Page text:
The Mummy (1959)

The Mummy (1959) (1959)
Warner Home Video
Cast: Peter Cushing, Christopher Lee
Extras: Trailer, Cast List

While fans of Hammer films have been well served by Anchor Bay’s many fine releases from the British studio, the big three from Hammer — ’The Horror of Dracula’, ’The Curse of Frankenstein’, and ’The Mummy’ — have been inexplicably absent on DVD. At long last, Warner Brothers Home Video has decided to release ’The Mummy’ in an obvious attempt to capitalize on the new-found interest in the shambling monster generated by Universal’s recent and ongoing ’Mummy’ series. Fortunately for fans, the disc offers up a superb presentation. Unfortunately however, Warner Brothers Home Video has made it clear that this release does not indicate that further Hammer films from their library are likely to be forthcoming from the studio.

Hammer’s ’The Mummy’ offers up the same familiar storyline used to great effect in Universal’s earlier line of ’Mummy’ classics. Peter Cushing stars as John Banning, an archaeologist searching with his father Stephen (Felix Aylmer) for the lost tomb of Princess Ananka. As they are about to breach the tomb’s walls, the men are warned by the mysterious Mehemet Bey (George Pastell) that if they disturb the tomb they will unleash a terrible curse. Ignoring the warning they enter the tomb and begin preparing its contents for return to England. In an off-screen incident, the elder Dr. Banning goes mad and is institutionalized back home for three years before coming to his senses and warning his son that they have unwittingly freed a terrible monster.

For Mehemet Bey has followed the men to England and with the help of the mummified priest Kharis (Christopher Lee) is now seeking vengeance in the name of the Egyptian god Karnak. When Kharis’s killing spree takes him to John Banning’s house he comes upon Banning’s wife, Isobel (Yvonne Furneaux), who bears an uncanny resemblance to his long lost love Ananka. As fans of horror films well know, nothing good ever comes of love.

While Universal’s ’Mummy’ movies beyond the 1932 original began a slow descent into unintentional camp, Hammer’s version retains much of the suspense and horror that makes the mummy such a memorable monster. Jimmy Sangster’s story is well-paced and hits all the right chords while Terence Fisher’s direction is once again superb, featuring many of his trademark shots and framings. The cast is solid as well with Christopher Lee’s mummy standing out as one of Hammer’s best monster creations. This Kharis is no shambling slow poke in toilet paper. He moves with steady determination and bears down on his prey so fast and furiously that they are helpless to defend themselves. This is the mummy at his absolute best.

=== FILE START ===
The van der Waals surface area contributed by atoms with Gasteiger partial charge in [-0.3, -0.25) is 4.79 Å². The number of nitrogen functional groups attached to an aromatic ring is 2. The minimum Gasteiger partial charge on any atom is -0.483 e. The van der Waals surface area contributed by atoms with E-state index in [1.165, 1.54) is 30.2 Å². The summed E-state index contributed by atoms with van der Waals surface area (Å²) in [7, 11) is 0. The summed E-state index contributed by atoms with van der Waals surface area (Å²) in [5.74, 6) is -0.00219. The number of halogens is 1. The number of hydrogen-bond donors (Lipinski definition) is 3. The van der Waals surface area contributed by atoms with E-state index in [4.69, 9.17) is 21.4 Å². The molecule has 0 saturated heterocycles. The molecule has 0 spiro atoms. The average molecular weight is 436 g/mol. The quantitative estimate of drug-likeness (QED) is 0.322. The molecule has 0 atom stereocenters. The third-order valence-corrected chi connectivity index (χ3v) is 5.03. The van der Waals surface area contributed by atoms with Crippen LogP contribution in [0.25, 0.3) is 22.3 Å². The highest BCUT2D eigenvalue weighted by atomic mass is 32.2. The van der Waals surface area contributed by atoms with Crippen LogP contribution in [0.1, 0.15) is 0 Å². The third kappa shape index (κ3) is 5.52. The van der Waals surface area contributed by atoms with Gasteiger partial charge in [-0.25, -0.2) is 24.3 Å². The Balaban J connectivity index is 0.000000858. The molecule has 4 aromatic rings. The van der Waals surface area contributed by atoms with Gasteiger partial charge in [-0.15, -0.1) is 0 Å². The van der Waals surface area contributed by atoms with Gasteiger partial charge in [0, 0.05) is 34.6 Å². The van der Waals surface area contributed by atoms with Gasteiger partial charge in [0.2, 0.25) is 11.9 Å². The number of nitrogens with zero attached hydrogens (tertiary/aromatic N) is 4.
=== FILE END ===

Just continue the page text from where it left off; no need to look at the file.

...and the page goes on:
’The Mummy’ is presented in <$16x9,anamorphic> <$PS,widescreen> and is framed at roughly 1.85:1. The opening credits are a windowboxed 1.66:1 and I have no idea which aspect ratio is more accurate. As is the case with many of Warner’s few and far between catalog releases, the overall image is wonderful. Colors are lush and solid although flesh tones do tend a bit toward orange. Black levels are surprisingly good and the many dark scenes are nice and clear. The picture is also quite sharp with only a few soft scenes here and there. There is a very slight lack of fine detail throughout that might be mistaken for softness but is really just a by-product of the film stock and grain. I noticed no glaring edge enhancement and had to look hard at high contrast scenes to detect any at all. The physical elements have also been cleaned up as there are only a few minor nicks and blemishes and the odd stray reel change marker to mar the image. All in all this is an excellent video transfer.

Audio is presented in English and French <$DD,Dolby Digital> mono mixes. The soundtrack exhibits a decent dynamic range although there is no deep bass and the highest notes of the musical score tend to distort. But dialogue is always clear and blends in well with the music and sound effects for an overall pleasant-sounding experience.

The only extras on the disc are the film’s original theatrical trailer and a very basic cast and crew list.

While I’m extremely pleased with this DVD release I’m also a bit saddened by Warner’s blasé attitude toward their catalog titles. While ’The Mummy’ is a fine disc in its own right (although a few bonus features wouldn’t have hurt), Warner Brothers ruins what could have been a positive moment by stating upfront that fans shouldn’t expect more of the same anytime soon. Ah well, guess I’ll just have to be content with Anchor Bay’s Hammer Films Collection and this one, lone offering from Warner Brothers.